Etymology of Wǔ (武)

From the wiki we get useful information:

The graphical origin of 武 as “to stop violence” — the ultimate state of just warfare — is traditionally attributed to King Zhuang of Chu [597 BCE]:


Said Lord "Chǔ" (楚): “Not exactly as what you might have believed. The term itself, means: stopping ("止") the blades ("戈") thus martiality ("武").”

Linguistically, this was likely a misinterpretation, as 止 always means “to walk” (趾) when used as a radical, compare 步 (bù), 歷/历 (lì) and 歧 (qí).

Via Theory of Computation and other maths we know that symbols are not grounded in natural language, and therefore meaning is fuzzy. This is the problem of semantics, which is not a factor in formal languages (logic/math/computercode).

Wordplay is an intrinsic part of Chinese lingsuitics, both auditory as homophones, and symbolic because the written language is lexigraphic.

Any student of the Chinese Classics know that sages transmit secret messages encoded in poetry, where the meaning is discernable only to other sages, who know or can derive the hidden meanings of the words/symbols and context.

Wǔ is clearly a polyseme. Polysemy is the linguistic term for a word/symbol or group of symbols (phrases, poems, etc.) can have multiple meanings.

The meaning of Wǔ is generally "martial", in the sense of "just warfare". But "Wudang never goes force against force."

"Wushu" is defined as a Chinese system of martial art, but in the sport, as in Judo, fighting is de-emphasized, and even frowned upon.

The entire art of Wudang Sword is rooted in "countering" an opponent's weapon, similar to the Occidental "parry". In real Wudang sparring, we don't need to lower ourselves to full contact like amateurs—after a successful counter we can merely "show the strike" and the opponent usually concedes, lest they learn by physical demonstration why concession is the only viable choice.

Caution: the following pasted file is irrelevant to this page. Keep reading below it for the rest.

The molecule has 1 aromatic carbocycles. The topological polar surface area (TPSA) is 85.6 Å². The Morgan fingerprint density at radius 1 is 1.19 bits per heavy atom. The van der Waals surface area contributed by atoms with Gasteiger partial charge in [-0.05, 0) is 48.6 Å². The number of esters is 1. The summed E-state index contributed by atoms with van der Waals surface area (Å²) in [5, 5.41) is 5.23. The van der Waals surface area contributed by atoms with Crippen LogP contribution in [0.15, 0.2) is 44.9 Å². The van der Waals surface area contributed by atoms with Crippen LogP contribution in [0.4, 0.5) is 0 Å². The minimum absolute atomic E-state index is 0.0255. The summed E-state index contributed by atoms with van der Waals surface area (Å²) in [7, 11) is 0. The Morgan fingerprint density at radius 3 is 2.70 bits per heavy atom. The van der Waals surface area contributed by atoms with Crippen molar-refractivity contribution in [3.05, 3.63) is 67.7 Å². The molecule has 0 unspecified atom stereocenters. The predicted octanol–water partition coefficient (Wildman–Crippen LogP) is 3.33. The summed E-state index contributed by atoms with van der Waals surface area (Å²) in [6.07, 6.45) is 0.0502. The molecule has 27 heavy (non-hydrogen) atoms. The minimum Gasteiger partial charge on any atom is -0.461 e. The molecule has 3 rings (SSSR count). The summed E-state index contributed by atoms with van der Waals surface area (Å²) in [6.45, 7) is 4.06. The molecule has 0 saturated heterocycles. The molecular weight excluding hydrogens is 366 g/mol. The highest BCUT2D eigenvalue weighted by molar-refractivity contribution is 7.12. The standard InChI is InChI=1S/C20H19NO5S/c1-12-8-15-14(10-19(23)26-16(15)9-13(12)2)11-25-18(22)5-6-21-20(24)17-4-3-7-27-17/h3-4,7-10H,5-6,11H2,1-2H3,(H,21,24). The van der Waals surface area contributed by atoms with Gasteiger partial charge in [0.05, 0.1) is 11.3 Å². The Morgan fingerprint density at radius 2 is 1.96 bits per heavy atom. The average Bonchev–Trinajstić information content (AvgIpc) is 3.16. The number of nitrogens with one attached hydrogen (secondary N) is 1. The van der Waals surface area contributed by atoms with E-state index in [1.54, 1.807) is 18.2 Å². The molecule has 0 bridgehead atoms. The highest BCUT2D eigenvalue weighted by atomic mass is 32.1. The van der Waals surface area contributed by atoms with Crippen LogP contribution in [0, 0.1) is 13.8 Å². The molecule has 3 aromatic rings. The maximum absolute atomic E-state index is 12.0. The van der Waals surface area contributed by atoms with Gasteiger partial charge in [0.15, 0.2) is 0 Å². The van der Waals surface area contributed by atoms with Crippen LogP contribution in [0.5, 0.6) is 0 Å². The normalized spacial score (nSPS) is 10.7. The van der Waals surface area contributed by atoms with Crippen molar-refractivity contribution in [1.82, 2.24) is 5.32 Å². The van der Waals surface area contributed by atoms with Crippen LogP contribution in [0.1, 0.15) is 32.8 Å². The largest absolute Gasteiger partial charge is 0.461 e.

The purpose of Wushu, and of Wudang in particular, is not to fight. Not to have to fight because any likely opponent can guage one's strength and capability.

An ultimate goal of practice of Tai Chi is to assure non-engagement, regardless of what the opponent or opponent's are doing. You just tire them out, or disincentivize them with a push, a throw, or use of the Chuan. It's the gentlest method there is, and has the added advantage of not requiring lock with an opponent ("submitting").

It's not that old-school Wudang doesn't have dominance games, and unlike real Shaolin, there is no prohibition against killing or using tools with the sole purpose of taking human life ("weapons", swords, etc.) Even spears are not used in traditional Shaolin, in that Chan Buddhist monks are vegetarian. The Shaolin prohibition against killing extends to animals! And yet Shaolin is the name for the general category of "hard styles" in the Chinese national sport of Wushu.

Being #1 at straightsword, the undisputed king of cold weapons, was the only way Li Jinglin could have enforced order in the Wudang department of Central Guoshu Institute in the Old Republic, where every single instructor was a tiger. Just him being there stopped any infighting, which in context meant real weapons and no guarantee or survival. Unless you were Li Jinglin or Wang Zi-ping. Their prowess at jian was used to enforce harmony.

The only legitimate use of force is to stop the unjust application of force.

The deeper meaning of Wǔ, discernable only to those with a deep understanding of "martial arts" is "stopping violence".

One of the main functions of teaching martial arts to children is to prevent bullying. But martial art can be used both to protect and to harm. So we have to be careful to instill the right values in students, and this is why all true masters say "The most important thing is to have a good heart."